Prescription Drug Take Back Day Set for Sept. 26 (VIDEO)

On Saturday, September 26  Montgomery County law enforcement agencies, in partnership with the Drug Enforcement Administration (DEA), will give residents an opportunity to prevent prescription drug abuse and theft by ridding their homes of potentially dangerous expired, unused and unwanted prescription drugs. Bring your unused medications for disposal to any one of the drop-off locations in Montgomery County between 10 a.m. and 2 p.m. No liquids or syringes will be accepted. The service is free and anonymous.

Drop-off locations in Montgomery County:

Chevy Chase Village Police Drug Take Back Location
5906 Connecticut Ave, Chevy Chase

Gaithersburg City Police Take Back Location
14 Fulks Corner, Gaithersburg

Maryland State Police
7915 Montrose Rd, Rockville

Montgomery County Police Drug Take-Back Locations 
1st District/Headquarter (Rockville) Station – 100 Edison Park Drive, Gaithersburg
2nd District (Bethesda) Friendship Heights Community Center – 4433 S Park Avenue, Chevy Chase
3rd District (Silver Spring) Station – 1002 Milestone Drive, Silver Spring
4th District (Wheaton) Station – 2300 Randolph Road, Wheaton
5th District (Germantown) Station – 20000 Aircraft Drive, Germantown
6th District (Montgomery Village) Station – 45 West Watkins Mill Road, Gaithersburg

Rockville City Police and the Montgomery County Sheriff’s Office Drug Take Back Location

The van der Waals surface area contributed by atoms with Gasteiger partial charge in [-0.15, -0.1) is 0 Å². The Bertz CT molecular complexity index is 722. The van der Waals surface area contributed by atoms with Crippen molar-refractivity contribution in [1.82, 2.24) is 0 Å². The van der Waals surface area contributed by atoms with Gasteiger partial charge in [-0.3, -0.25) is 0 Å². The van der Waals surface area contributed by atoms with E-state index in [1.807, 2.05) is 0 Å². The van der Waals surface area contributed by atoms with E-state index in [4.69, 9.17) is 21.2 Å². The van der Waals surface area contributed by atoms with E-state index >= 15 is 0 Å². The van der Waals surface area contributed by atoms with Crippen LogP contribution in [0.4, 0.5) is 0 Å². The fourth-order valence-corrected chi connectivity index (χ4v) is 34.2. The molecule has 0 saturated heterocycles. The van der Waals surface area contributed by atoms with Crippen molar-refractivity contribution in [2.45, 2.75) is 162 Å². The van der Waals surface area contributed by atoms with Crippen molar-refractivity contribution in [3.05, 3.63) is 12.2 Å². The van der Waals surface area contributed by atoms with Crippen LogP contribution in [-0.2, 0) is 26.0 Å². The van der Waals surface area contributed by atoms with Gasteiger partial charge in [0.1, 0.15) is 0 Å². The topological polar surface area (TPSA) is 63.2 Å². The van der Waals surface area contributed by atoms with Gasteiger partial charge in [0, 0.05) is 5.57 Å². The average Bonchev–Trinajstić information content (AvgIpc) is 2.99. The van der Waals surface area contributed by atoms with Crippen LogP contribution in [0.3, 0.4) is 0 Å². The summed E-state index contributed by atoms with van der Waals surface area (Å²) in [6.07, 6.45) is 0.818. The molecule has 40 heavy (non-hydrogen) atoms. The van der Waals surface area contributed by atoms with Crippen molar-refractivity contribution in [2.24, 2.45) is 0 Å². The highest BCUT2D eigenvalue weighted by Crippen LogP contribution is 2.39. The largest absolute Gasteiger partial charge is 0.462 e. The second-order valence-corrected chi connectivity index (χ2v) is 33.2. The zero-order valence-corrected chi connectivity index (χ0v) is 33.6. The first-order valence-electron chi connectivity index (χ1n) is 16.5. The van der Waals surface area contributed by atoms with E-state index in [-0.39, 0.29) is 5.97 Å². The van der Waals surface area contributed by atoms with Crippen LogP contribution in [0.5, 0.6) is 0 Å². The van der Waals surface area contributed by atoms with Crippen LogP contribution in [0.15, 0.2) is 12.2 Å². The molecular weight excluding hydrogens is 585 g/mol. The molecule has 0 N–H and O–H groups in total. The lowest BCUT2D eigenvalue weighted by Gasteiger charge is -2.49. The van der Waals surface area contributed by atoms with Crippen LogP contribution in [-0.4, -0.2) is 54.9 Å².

Rockville City Police Building Lobby – 2 W. Montgomery Ave., Rockville

Takoma Park Police Drug Take Back Location
Takoma Park Community Center Lobby – 7500 Maple Avenue, Takoma Park

The Montgomery County law enforcement community is particularly interested in medications containing controlled substances but will accept any medications brought for disposal. All sites will take pills and medication patches of all kinds. If possible, prescription labels should be removed or personal information should be blacked out; however, pill bottles will still be accepted if the labels are attached. No questions will be asked. This is an opportunity to safely empty out a medicine cabinet of drugs that are no longer needed.

Disposing of drugs through a drug take-back day is the safest option. If it is safe to dispose of a drug by flushing it down a toilet, the drug label or prescription information will indicate that option is an appropriate means of disposal. Otherwise, unused drugs should not be poured down a sink or flushed for disposal.

Unused and/or expired medicines that remain in home cabinets are highly susceptible to diversion, misuse, and abuse. According to the U.S. Drug Enforcement Administration, rates of prescription drug abuse in the U.S. are alarmingly high, as are the number of accidental poisonings and overdoses due to these drugs. Studies show that a majority of abused prescription drugs are obtained from family and friends, including from the home medicine cabinet.


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Sonya Burke

About Sonya Burke

Sonya Burke is the Multimedia Manager at Montgomery Community Media (MCM). You can email story ideas at or reach her on Twitter @SonyaNBurke.


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